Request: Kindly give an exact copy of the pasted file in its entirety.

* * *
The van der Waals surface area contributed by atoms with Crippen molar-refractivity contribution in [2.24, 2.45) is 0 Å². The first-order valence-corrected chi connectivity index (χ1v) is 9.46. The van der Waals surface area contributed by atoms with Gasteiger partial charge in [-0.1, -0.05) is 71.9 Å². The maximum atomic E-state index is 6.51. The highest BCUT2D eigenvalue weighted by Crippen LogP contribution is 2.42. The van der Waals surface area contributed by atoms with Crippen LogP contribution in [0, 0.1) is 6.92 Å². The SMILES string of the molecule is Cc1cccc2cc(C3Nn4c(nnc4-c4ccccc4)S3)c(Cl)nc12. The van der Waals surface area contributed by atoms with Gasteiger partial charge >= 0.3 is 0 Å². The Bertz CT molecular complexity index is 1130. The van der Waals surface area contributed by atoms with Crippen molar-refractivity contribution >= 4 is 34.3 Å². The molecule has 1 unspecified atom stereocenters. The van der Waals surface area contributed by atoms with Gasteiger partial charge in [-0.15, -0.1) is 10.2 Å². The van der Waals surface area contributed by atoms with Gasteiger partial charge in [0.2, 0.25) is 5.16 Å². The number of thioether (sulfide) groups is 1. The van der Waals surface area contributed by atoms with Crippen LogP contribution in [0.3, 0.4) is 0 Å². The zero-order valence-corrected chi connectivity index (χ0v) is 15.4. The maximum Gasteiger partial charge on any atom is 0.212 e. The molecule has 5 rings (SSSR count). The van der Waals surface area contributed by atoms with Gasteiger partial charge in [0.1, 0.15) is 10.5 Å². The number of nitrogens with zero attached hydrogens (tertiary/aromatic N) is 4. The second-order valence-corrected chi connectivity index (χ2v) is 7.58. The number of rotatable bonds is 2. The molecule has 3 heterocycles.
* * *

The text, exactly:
The van der Waals surface area contributed by atoms with Crippen molar-refractivity contribution in [2.24, 2.45) is 0 Å². The first-order valence-corrected chi connectivity index (χ1v) is 9.46. The van der Waals surface area contributed by atoms with Gasteiger partial charge in [-0.1, -0.05) is 71.9 Å². The maximum atomic E-state index is 6.51. The highest BCUT2D eigenvalue weighted by Crippen LogP contribution is 2.42. The van der Waals surface area contributed by atoms with Crippen LogP contribution in [0, 0.1) is 6.92 Å². The SMILES string of the molecule is Cc1cccc2cc(C3Nn4c(nnc4-c4ccccc4)S3)c(Cl)nc12. The van der Waals surface area contributed by atoms with Gasteiger partial charge >= 0.3 is 0 Å². The Bertz CT molecular complexity index is 1130. The van der Waals surface area contributed by atoms with Crippen molar-refractivity contribution >= 4 is 34.3 Å². The molecule has 1 unspecified atom stereocenters. The van der Waals surface area contributed by atoms with Gasteiger partial charge in [-0.15, -0.1) is 10.2 Å². The van der Waals surface area contributed by atoms with Gasteiger partial charge in [0.2, 0.25) is 5.16 Å². The number of thioether (sulfide) groups is 1. The van der Waals surface area contributed by atoms with Crippen LogP contribution in [0.3, 0.4) is 0 Å². The zero-order valence-corrected chi connectivity index (χ0v) is 15.4. The maximum Gasteiger partial charge on any atom is 0.212 e. The molecule has 5 rings (SSSR count). The van der Waals surface area contributed by atoms with Gasteiger partial charge in [0.1, 0.15) is 10.5 Å². The number of nitrogens with zero attached hydrogens (tertiary/aromatic N) is 4. The second-order valence-corrected chi connectivity index (χ2v) is 7.58. The number of rotatable bonds is 2. The molecule has 3 heterocycles.